In Japan, applicants must identify a local market authorization holder (MAH), the entity that will actually receive the license for manufacturing and marketing. The MAH must guarantee the safety, quality, and efficacy of the product and comply with good quality practices, GMPs, and good vigilance practices, which monitor postmarket sales (6).

Beyond regulatory requirements, a second reason for having an informed local partner is to overcome language barriers and better understand local requirements and interpretation of regulations.

Reliable, informed partnerships are particularly beneficial for outside companies seeking to enter markets in Asia and the Pacific Rim. In those areas, partners can help the company navigate around some of the regulatory landmines and streamline the application process in several ways, including explaining any unwritten expectations of local regulators about how documents should look or how particular explanations should be phrased.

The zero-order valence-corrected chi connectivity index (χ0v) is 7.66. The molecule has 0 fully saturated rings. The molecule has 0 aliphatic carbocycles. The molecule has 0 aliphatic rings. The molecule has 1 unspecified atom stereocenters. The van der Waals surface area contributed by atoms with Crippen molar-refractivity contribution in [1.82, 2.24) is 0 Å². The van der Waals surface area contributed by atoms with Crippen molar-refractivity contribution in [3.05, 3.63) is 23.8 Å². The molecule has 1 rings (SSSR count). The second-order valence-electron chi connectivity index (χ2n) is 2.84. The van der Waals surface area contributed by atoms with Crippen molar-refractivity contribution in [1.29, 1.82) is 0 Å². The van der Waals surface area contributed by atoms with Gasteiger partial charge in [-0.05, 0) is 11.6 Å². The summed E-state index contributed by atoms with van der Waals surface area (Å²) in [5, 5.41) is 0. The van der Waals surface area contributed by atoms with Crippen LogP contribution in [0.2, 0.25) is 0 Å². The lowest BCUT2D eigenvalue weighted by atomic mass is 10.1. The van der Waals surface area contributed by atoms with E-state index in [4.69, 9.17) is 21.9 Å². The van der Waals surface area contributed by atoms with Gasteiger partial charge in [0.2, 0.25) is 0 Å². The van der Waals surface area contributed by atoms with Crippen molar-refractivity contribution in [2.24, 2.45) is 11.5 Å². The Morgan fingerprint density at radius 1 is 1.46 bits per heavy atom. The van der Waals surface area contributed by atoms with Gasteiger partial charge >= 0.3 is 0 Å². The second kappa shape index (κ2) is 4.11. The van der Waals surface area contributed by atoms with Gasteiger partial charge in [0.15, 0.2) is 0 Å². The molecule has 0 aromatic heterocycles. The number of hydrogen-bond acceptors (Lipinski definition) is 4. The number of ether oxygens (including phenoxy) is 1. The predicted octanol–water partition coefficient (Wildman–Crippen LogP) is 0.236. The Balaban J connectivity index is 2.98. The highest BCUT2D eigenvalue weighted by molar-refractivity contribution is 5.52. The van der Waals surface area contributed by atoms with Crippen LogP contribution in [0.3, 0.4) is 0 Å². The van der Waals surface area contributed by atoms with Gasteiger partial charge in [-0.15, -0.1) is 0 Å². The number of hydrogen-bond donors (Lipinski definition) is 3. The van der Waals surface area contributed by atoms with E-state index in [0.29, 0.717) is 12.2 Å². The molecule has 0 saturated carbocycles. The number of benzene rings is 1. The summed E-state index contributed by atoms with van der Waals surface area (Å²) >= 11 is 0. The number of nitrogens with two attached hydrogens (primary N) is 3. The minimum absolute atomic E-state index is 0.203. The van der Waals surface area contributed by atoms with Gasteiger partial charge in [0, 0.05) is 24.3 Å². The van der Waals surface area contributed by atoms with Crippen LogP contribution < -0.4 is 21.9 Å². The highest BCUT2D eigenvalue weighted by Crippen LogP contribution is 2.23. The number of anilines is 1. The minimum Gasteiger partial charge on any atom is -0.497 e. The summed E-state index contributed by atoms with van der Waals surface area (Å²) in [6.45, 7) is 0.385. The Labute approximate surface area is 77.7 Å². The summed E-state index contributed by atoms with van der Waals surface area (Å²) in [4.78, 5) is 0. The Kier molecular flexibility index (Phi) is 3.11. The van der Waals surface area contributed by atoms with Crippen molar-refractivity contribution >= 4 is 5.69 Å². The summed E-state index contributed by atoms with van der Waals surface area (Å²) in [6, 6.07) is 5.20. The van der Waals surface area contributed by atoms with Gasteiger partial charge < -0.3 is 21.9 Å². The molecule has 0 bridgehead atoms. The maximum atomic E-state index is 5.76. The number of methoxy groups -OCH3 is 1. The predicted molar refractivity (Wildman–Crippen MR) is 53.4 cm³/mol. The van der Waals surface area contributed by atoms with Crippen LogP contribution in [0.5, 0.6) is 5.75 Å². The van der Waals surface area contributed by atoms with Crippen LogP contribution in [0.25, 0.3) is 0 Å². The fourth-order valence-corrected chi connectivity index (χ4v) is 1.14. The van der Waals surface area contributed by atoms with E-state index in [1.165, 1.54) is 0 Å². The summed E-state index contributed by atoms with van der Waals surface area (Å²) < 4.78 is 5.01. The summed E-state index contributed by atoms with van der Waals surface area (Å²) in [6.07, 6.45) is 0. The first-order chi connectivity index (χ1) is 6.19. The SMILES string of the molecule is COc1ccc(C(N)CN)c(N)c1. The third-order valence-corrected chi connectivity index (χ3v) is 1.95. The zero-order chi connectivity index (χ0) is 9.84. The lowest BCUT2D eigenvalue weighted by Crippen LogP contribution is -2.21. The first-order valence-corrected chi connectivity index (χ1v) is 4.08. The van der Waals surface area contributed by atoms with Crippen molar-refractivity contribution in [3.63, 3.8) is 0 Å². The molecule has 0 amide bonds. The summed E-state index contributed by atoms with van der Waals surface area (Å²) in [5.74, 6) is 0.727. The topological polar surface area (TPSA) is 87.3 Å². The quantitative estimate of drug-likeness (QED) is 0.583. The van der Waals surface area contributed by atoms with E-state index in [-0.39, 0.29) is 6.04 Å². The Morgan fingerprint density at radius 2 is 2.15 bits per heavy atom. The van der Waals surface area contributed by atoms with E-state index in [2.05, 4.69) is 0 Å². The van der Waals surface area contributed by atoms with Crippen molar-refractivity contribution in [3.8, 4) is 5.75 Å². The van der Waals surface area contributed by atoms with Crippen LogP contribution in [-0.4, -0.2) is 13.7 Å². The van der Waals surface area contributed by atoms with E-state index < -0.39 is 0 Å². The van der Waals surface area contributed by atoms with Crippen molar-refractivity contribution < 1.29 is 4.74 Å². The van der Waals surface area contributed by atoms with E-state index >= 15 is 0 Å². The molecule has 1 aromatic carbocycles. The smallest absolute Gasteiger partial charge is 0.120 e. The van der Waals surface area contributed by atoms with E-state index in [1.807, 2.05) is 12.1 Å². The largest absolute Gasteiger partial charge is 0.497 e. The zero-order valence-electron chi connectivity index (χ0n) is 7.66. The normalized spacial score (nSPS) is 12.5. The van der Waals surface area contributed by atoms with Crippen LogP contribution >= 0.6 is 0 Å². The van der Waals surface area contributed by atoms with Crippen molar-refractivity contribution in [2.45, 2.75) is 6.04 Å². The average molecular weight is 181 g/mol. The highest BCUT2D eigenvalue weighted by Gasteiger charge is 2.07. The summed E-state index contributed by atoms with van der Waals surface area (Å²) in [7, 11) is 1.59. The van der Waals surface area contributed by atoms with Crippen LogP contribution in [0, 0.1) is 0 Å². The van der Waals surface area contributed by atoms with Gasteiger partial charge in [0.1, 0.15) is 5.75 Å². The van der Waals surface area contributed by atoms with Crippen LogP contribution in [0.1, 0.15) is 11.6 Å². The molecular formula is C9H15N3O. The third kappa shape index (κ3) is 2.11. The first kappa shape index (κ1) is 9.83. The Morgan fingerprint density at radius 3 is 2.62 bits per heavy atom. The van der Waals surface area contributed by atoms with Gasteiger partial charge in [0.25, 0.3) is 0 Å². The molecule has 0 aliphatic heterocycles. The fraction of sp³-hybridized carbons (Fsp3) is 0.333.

Partners also can explain aspects of the regulations, the agency, or the business culture that are foreign to the home country. Confidentiality of a company's application is one example of where FDA and some Asian regulators may differ. For example, assume a CMO has two clients whose products are manufactured in similar ways and who have submitted applications to market their agents in Taiwan. Client A has received marketing approval in Taiwan, while Client B's application is pending. The regulatory authority in Taiwan notices that some information about the manufacturing process is missing from Client B's application and asks the CMO, through its local partner, for permission to lift this information from Client A's documents.

The first instinct of a US-based CMO would be to refuse, because the confidentiality of each company's regulatory application is the standard practice in the US. The local partner, however, will explain that contents of particular regulatory applications are not necessarily confidential in Taiwan, so insisting on secrecy would be pointless, because information in the application is already known by the regulator as well as other local companies.